While the Mercury 7 were fulfilling their roles as symbols of space exploration, Korolev once again was offering the real thing. He now prepared to undertake the most demanding mission yet. The mission that would accomplish the next step in Korolev’s program of lunar exploration. He would attempt to photograph the far side of the moon.
On April 1, 1959, Robert Gilruth, the head of the Space Task Group, Charles Donlan, Warren North, and Stanley White selected the first American astronauts. The “Mercury Seven” were Scott Carpenter, L. Gordon Cooper, Jr., John H. Glenn, Jr., Virgil I. “Gus” Grissom, Walter M. Schirra, Jr., Alan B. Shepard, Jr., and Donald K. “Deke” Slayton.
Candidates were given continuous psychiatric interviews throughout the week, and extensive self-examination through a battery of 13 psychological tests for personality and motivation, and another dozen different tests on intellectual functions and special aptitudes–these were all part of the Week of Truth at Dayton.
Two of the more interesting personality and motivation studies seemed like parlor games at first, until it became evident how profound an exercise in Socratic introspection was implied by conscientious answers to the test questions “Who am I?” and “Whom would you assign to the mission if you could not go yourself?” In the first case, by requiring the subject to write down 20 definitional identifications of himself, ranked in order of significance, and interpreted protectively, the psychologists elicited information on identity and perception of social roles. In the peer ratings, each candidate was asked which of the other members of the group of five accompanying him through this phase of the program he liked best, which one he would like to accompany him on a two-man mission, and whom he would substitute for himself. Candidates who had proceeded this far in the selection process all agreed with one who complained, “Nothing is sacred any more.”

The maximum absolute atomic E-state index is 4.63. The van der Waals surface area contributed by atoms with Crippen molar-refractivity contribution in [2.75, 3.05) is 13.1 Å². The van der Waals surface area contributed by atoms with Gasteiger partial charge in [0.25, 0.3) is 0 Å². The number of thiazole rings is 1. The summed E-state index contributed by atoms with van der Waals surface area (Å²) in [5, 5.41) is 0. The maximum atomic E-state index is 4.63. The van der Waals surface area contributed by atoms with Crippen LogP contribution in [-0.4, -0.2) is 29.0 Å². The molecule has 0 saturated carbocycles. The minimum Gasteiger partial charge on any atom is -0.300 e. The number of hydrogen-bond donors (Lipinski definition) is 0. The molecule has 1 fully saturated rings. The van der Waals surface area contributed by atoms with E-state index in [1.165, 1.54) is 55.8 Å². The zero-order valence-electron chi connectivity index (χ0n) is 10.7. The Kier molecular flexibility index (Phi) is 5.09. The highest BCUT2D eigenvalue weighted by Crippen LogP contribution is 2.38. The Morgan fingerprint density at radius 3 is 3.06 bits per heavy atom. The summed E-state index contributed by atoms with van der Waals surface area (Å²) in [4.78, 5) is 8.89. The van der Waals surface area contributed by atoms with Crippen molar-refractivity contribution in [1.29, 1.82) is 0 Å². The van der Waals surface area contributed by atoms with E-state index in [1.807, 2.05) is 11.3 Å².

The launch vehicle for the Luna E-1 series was a modified R7 named Vostok. The Vostok had three stages. The first and second stage were the standard R-7 which we covered in Episode 9. A 5.1 meter long by 2.4 meter diameter third stage was added to the top of the R-7. The third stage weighed 1472 kg and was capable of delivering 54.5 kiloNewtons or 12,252 lbs of thrust. This was the probes booster stage that gave it enough speed to escape Earth’s gravity.